California Fires and Blackouts: Blame, Lessons and Going Forward (EP.178)



The raging fires and continuing power blackouts in California, the richest state in the world’s richest nation, are clearly tragic. Are they largely avoidable?

That is the subject of today’s 10-minute episode.


California’s continuing wildfires and power blackouts have caught national and international attention. In just one example, more than 2 million Californians were recently left without power after the state’s largest utility, Pacific Gas and Electric (PG&E)–which filed for bankruptcy earlier this year–preemptively shut down transmission lines in the fear that they might spark fires during periods of high autumn winds. Some small businesses lost tens of thousands of dollars, threatening the livelihood of the owners and their employees. People who are dependent on electricity-powered home-based, life-sustaining devices are in danger. Modern phones, e.g., the ones offered with bundled services, need power to work. Even some cell towers are inoperative when the power is off, and the cell phones themselves will eventually need to be recharged.

Power outages cause schools to close, and hospitals to run on emergency power. School homework does not get done (you can read by candlelight, but most schools require computers and Internet access for homework), and people working from home get very little accomplished. 

The fires are burning tens of thousands of acres, and destroying thousands of people’s homes. Last year alone PG&E, California’s largest utility serving 16 million Californians, admitted to being the cause of the Camp Fire, which virtually destroyed Paradise, CA, a town of 26,000 people, and cost 85 lives. And drove PG&E into bankruptcy. My son and his family live in nearby Chico, where firefighters had to do a preventative backburn right up to the edge of his city. 

Consumers blame the state for poor forest management, including not cleaning up dead trees and brush, along with the utility companies for not updating their ossified equipment. The power companies, including PG&E, in turn fault the state for over-regulating utilities to the point they had no resources available to modernize their grids.

PG&E recently went on record as saying this would be the new normal for 10 years or so. California Governor Gavin Newsome has also gone on record, blaming PG&E, citing “dog-eat-dog” capitalism as the root cause. The city of San Jose is leading an effort to take over the investor-owned PG&E, and make it consumer-owned. 

What’s the core issue? Answer: You can’t have your cake and eat it, too. In WWII, the FDR administration knew that we had to cut back at home in order to fund a winning effort in the war. Private cars were not available as the automobile factories switched to building military vehicles and airplanes. Everything was rationed, including tires. People were encouraged to save things like kitchen grease (it contains glycerin which is used in making explosives) and trade it with their local grocery store for extra ration coupons. There were constant rallies and other encouragements for citizens to buy war bonds. Rosie the Riveter went to work in the factory, while the men went to war.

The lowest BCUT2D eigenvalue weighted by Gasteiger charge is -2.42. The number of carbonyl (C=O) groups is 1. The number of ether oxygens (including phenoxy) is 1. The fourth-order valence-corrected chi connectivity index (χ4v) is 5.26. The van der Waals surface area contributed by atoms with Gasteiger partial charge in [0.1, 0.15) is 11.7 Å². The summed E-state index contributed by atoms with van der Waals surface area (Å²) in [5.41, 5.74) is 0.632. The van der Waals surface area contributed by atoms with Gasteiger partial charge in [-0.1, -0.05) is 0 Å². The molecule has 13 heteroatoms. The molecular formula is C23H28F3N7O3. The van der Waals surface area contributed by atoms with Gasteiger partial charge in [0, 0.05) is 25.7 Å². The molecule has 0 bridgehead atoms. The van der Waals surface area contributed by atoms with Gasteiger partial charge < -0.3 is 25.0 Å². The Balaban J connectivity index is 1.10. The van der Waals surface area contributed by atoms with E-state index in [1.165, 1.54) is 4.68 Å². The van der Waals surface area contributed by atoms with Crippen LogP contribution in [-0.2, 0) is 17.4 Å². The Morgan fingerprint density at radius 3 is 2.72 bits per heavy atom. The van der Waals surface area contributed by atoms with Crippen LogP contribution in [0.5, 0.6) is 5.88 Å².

President Johnson, a proponent of the Vietnam War, promised something very different; he claimed that we could prosecute the war in Vietnam with no sacrifices needed at home. He famously promised, “We can have guns and butter.” FDR knew better. Johnson should have known better. No entity, including affluent California, can have guns and butter. No entity can have its cake and eat it too.

If California wants to continue with green energy initiatives, which at least initially will cost large sums of money, and at the same time it wants to protect its citizens by upgrading its ancient and dangerous power grid, then its leaders need to tell the people in the state what that will cost. And who will pay for it.

PG&E is an investor-owned utility, heavily regulated by the California Public Utilities Commission (CPUC). In turn, the CPUC has 5 members, appointed by the Governor, and approved by the state senate. In its push to wrest control from the investors and make PG&E consumer-owned, the city of San Jose is citing the amounts of money that goes to dividends as well as PG&E mis-management. Utility stocks are typically owned by risk-averse investors. The stock prices are not as volatile as the rest of the market; investors rely on dividends to see a return on their cash. Making the utility consumer-owned would indeed save those dividends, likely wiping out the investors’ equity as well. 

If California is going to have its version of guns and butter, the political leaders must–must–tell the citizens what it will cost, and who will pay. After decades of dangerously deferred maintenance, the cost of upgrading the grid is likely in the many tens of billions of dollars. More if time is of the essence. And, at least for now, green energy is more expensive than fossil fuel energy. In California, that would add about $3B-$5B a year. More if the state wants to accelerate its plans in this area. At the moment, there are 3 entities who might pay the combined repair and green energy bill: PG&E investors, rate payers (PG&E customers) and taxpayers if subsidies are involved. 

Who would pay if PG&E becomes customer-owned? The current PG&E investors would lose most and likely all of their equity. This will hit individuals, general investment funds and pension funds everywhere. On an on-going basis, that would leave ratepayers and taxpayers with the bill. California’s electrical rates are already almost double that of their West Coast neighbors, Oregon and Washington, so there might not be much left to pick up there. And that brings us to the taxpayers. If San Jose is to push their plan to take over PG&E, it needs to present a detailed and realistic plan about how that will work, how that will be better than the mess that is currently in place. And be specific about how much, if any, taxpayer money will be needed in the form of subsidies. Taxpayer subsidies that I believe will be necessary if the already high utility rates are not to rise dramatically, and if the guns and butter strategy, the simultaneous repair and upgrade along with supporting green energy strategy, is to be pursued.